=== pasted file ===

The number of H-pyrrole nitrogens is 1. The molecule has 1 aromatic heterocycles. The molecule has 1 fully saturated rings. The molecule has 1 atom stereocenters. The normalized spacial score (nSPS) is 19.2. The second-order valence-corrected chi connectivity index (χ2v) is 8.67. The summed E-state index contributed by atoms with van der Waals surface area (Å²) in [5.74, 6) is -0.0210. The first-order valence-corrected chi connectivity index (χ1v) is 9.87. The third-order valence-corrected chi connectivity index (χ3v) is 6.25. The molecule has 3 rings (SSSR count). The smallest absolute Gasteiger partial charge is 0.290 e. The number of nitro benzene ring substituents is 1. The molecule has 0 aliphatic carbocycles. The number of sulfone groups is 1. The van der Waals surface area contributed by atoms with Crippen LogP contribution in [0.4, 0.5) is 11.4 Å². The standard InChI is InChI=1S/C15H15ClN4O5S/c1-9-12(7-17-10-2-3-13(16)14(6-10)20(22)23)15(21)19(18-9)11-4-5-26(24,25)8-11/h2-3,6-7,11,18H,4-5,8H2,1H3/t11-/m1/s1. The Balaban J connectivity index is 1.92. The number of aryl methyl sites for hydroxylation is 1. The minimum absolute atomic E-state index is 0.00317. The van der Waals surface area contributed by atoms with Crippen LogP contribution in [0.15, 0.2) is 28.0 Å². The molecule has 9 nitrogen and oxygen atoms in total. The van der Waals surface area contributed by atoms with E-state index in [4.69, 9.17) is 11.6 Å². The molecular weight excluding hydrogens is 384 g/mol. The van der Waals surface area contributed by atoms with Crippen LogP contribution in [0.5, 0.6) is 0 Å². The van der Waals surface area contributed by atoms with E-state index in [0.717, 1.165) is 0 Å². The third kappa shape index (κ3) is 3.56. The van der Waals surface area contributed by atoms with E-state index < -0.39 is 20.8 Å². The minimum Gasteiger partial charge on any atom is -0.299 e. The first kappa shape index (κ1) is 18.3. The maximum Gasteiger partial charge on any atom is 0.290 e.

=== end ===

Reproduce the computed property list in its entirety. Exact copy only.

The number of H-pyrrole nitrogens is 1. The molecule has 1 aromatic heterocycles. The molecule has 1 fully saturated rings. The molecule has 1 atom stereocenters. The normalized spacial score (nSPS) is 19.2. The second-order valence-corrected chi connectivity index (χ2v) is 8.67. The summed E-state index contributed by atoms with van der Waals surface area (Å²) in [5.74, 6) is -0.0210. The first-order valence-corrected chi connectivity index (χ1v) is 9.87. The third-order valence-corrected chi connectivity index (χ3v) is 6.25. The molecule has 3 rings (SSSR count). The smallest absolute Gasteiger partial charge is 0.290 e. The number of nitro benzene ring substituents is 1. The molecule has 0 aliphatic carbocycles. The number of sulfone groups is 1. The van der Waals surface area contributed by atoms with Crippen LogP contribution in [0.4, 0.5) is 11.4 Å². The standard InChI is InChI=1S/C15H15ClN4O5S/c1-9-12(7-17-10-2-3-13(16)14(6-10)20(22)23)15(21)19(18-9)11-4-5-26(24,25)8-11/h2-3,6-7,11,18H,4-5,8H2,1H3/t11-/m1/s1. The Balaban J connectivity index is 1.92. The number of aryl methyl sites for hydroxylation is 1. The minimum absolute atomic E-state index is 0.00317. The van der Waals surface area contributed by atoms with Crippen LogP contribution in [0.15, 0.2) is 28.0 Å². The molecule has 9 nitrogen and oxygen atoms in total. The van der Waals surface area contributed by atoms with E-state index in [4.69, 9.17) is 11.6 Å². The molecular weight excluding hydrogens is 384 g/mol. The van der Waals surface area contributed by atoms with Crippen LogP contribution in [0.5, 0.6) is 0 Å². The van der Waals surface area contributed by atoms with E-state index in [0.717, 1.165) is 0 Å². The third kappa shape index (κ3) is 3.56. The van der Waals surface area contributed by atoms with E-state index < -0.39 is 20.8 Å². The minimum Gasteiger partial charge on any atom is -0.299 e. The first kappa shape index (κ1) is 18.3. The maximum Gasteiger partial charge on any atom is 0.290 e.